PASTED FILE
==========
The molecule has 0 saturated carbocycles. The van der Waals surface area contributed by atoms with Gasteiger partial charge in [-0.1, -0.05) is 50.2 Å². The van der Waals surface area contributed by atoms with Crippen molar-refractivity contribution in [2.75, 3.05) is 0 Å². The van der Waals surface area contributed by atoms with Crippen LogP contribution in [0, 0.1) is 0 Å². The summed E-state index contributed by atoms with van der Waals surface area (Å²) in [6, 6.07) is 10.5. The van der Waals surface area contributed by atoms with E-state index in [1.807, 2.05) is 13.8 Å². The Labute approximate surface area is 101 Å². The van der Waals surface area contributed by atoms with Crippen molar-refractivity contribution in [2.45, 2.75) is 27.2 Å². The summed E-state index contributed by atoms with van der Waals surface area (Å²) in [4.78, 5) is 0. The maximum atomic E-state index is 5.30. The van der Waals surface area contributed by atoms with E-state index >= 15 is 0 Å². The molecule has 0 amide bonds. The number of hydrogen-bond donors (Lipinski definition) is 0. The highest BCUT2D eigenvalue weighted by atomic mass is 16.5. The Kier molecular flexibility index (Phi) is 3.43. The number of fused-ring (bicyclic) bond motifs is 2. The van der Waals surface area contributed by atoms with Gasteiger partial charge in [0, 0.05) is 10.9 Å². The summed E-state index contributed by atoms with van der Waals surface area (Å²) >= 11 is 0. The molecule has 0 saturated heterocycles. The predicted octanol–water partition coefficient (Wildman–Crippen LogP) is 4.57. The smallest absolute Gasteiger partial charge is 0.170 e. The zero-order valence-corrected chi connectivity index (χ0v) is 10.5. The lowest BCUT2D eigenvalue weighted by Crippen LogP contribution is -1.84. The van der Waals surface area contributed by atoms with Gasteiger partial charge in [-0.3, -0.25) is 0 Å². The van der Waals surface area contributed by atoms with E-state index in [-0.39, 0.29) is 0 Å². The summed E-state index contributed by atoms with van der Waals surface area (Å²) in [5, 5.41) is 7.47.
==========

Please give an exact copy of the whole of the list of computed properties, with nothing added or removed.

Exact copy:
The molecule has 0 saturated carbocycles. The van der Waals surface area contributed by atoms with Gasteiger partial charge in [-0.1, -0.05) is 50.2 Å². The van der Waals surface area contributed by atoms with Crippen molar-refractivity contribution in [2.75, 3.05) is 0 Å². The van der Waals surface area contributed by atoms with Crippen LogP contribution in [0, 0.1) is 0 Å². The summed E-state index contributed by atoms with van der Waals surface area (Å²) in [6, 6.07) is 10.5. The van der Waals surface area contributed by atoms with E-state index in [1.807, 2.05) is 13.8 Å². The Labute approximate surface area is 101 Å². The van der Waals surface area contributed by atoms with Crippen molar-refractivity contribution in [2.45, 2.75) is 27.2 Å². The summed E-state index contributed by atoms with van der Waals surface area (Å²) in [4.78, 5) is 0. The maximum atomic E-state index is 5.30. The van der Waals surface area contributed by atoms with E-state index >= 15 is 0 Å². The molecule has 0 amide bonds. The number of hydrogen-bond donors (Lipinski definition) is 0. The highest BCUT2D eigenvalue weighted by atomic mass is 16.5. The Kier molecular flexibility index (Phi) is 3.43. The number of fused-ring (bicyclic) bond motifs is 2. The van der Waals surface area contributed by atoms with Gasteiger partial charge in [0, 0.05) is 10.9 Å². The summed E-state index contributed by atoms with van der Waals surface area (Å²) >= 11 is 0. The molecule has 0 saturated heterocycles. The predicted octanol–water partition coefficient (Wildman–Crippen LogP) is 4.57. The smallest absolute Gasteiger partial charge is 0.170 e. The zero-order valence-corrected chi connectivity index (χ0v) is 10.5. The lowest BCUT2D eigenvalue weighted by Crippen LogP contribution is -1.84. The van der Waals surface area contributed by atoms with Gasteiger partial charge in [-0.3, -0.25) is 0 Å². The van der Waals surface area contributed by atoms with E-state index in [-0.39, 0.29) is 0 Å². The summed E-state index contributed by atoms with van der Waals surface area (Å²) in [5, 5.41) is 7.47.